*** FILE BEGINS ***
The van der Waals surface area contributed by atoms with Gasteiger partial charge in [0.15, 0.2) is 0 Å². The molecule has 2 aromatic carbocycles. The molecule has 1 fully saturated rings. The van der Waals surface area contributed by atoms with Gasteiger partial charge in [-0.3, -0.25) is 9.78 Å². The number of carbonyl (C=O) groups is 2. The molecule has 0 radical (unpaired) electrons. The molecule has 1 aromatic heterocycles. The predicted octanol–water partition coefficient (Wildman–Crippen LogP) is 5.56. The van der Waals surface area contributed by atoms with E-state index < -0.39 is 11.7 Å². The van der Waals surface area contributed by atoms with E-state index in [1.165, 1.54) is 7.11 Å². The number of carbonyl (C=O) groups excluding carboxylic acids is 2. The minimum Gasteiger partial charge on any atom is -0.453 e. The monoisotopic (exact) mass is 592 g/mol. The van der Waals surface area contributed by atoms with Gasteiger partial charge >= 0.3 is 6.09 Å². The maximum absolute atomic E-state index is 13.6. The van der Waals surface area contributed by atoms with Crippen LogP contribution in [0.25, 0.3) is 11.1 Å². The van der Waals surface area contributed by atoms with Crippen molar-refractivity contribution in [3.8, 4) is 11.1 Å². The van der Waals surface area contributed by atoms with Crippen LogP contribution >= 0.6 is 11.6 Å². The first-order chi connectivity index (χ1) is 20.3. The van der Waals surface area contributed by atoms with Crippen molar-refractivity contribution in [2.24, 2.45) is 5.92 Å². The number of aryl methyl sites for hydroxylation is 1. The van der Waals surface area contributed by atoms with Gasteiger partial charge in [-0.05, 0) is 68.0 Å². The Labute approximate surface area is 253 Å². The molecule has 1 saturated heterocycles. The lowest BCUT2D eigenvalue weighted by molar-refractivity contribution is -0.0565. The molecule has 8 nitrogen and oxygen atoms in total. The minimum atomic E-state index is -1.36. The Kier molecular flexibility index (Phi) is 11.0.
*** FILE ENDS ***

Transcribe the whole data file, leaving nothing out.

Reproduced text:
The van der Waals surface area contributed by atoms with Gasteiger partial charge in [0.15, 0.2) is 0 Å². The molecule has 2 aromatic carbocycles. The molecule has 1 fully saturated rings. The van der Waals surface area contributed by atoms with Gasteiger partial charge in [-0.3, -0.25) is 9.78 Å². The number of carbonyl (C=O) groups is 2. The molecule has 0 radical (unpaired) electrons. The molecule has 1 aromatic heterocycles. The predicted octanol–water partition coefficient (Wildman–Crippen LogP) is 5.56. The van der Waals surface area contributed by atoms with E-state index < -0.39 is 11.7 Å². The van der Waals surface area contributed by atoms with E-state index in [1.165, 1.54) is 7.11 Å². The number of carbonyl (C=O) groups excluding carboxylic acids is 2. The minimum Gasteiger partial charge on any atom is -0.453 e. The monoisotopic (exact) mass is 592 g/mol. The van der Waals surface area contributed by atoms with Gasteiger partial charge >= 0.3 is 6.09 Å². The maximum absolute atomic E-state index is 13.6. The van der Waals surface area contributed by atoms with Crippen LogP contribution in [0.25, 0.3) is 11.1 Å². The van der Waals surface area contributed by atoms with Crippen molar-refractivity contribution in [3.8, 4) is 11.1 Å². The van der Waals surface area contributed by atoms with Crippen LogP contribution >= 0.6 is 11.6 Å². The first-order chi connectivity index (χ1) is 20.3. The van der Waals surface area contributed by atoms with Crippen molar-refractivity contribution in [2.24, 2.45) is 5.92 Å². The number of aryl methyl sites for hydroxylation is 1. The van der Waals surface area contributed by atoms with Gasteiger partial charge in [-0.05, 0) is 68.0 Å². The Labute approximate surface area is 253 Å². The molecule has 1 saturated heterocycles. The lowest BCUT2D eigenvalue weighted by molar-refractivity contribution is -0.0565. The molecule has 8 nitrogen and oxygen atoms in total. The minimum atomic E-state index is -1.36. The Kier molecular flexibility index (Phi) is 11.0.